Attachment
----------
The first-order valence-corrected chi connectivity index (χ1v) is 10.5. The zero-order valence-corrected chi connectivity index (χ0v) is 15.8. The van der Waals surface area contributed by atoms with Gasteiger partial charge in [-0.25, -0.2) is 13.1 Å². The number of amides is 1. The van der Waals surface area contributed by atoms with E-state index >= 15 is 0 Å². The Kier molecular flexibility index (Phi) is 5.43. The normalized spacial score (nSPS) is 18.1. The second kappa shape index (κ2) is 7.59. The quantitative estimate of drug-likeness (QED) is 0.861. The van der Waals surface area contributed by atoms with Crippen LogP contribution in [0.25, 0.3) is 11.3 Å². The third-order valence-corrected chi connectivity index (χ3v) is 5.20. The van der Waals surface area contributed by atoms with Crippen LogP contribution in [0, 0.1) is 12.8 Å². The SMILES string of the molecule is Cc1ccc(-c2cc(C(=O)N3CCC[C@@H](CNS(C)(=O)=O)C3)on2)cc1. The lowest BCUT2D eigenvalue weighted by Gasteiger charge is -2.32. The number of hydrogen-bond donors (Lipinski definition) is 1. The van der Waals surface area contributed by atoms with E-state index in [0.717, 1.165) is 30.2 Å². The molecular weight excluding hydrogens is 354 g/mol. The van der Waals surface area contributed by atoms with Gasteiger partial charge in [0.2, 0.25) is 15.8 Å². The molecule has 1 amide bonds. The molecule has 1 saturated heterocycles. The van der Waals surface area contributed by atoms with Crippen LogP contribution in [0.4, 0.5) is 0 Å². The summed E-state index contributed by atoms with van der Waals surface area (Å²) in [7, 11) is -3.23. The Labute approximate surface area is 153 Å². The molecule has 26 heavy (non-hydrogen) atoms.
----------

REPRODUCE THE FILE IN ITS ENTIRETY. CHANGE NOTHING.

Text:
The first-order valence-corrected chi connectivity index (χ1v) is 10.5. The zero-order valence-corrected chi connectivity index (χ0v) is 15.8. The van der Waals surface area contributed by atoms with Gasteiger partial charge in [-0.25, -0.2) is 13.1 Å². The number of amides is 1. The van der Waals surface area contributed by atoms with E-state index >= 15 is 0 Å². The Kier molecular flexibility index (Phi) is 5.43. The normalized spacial score (nSPS) is 18.1. The second kappa shape index (κ2) is 7.59. The quantitative estimate of drug-likeness (QED) is 0.861. The van der Waals surface area contributed by atoms with Crippen LogP contribution in [0.25, 0.3) is 11.3 Å². The third-order valence-corrected chi connectivity index (χ3v) is 5.20. The van der Waals surface area contributed by atoms with Crippen LogP contribution in [0, 0.1) is 12.8 Å². The SMILES string of the molecule is Cc1ccc(-c2cc(C(=O)N3CCC[C@@H](CNS(C)(=O)=O)C3)on2)cc1. The lowest BCUT2D eigenvalue weighted by Gasteiger charge is -2.32. The number of hydrogen-bond donors (Lipinski definition) is 1. The van der Waals surface area contributed by atoms with E-state index in [0.717, 1.165) is 30.2 Å². The molecular weight excluding hydrogens is 354 g/mol. The van der Waals surface area contributed by atoms with Gasteiger partial charge in [0.2, 0.25) is 15.8 Å². The molecule has 1 amide bonds. The molecule has 1 saturated heterocycles. The van der Waals surface area contributed by atoms with Crippen LogP contribution in [0.4, 0.5) is 0 Å². The summed E-state index contributed by atoms with van der Waals surface area (Å²) in [7, 11) is -3.23. The Labute approximate surface area is 153 Å². The molecule has 26 heavy (non-hydrogen) atoms.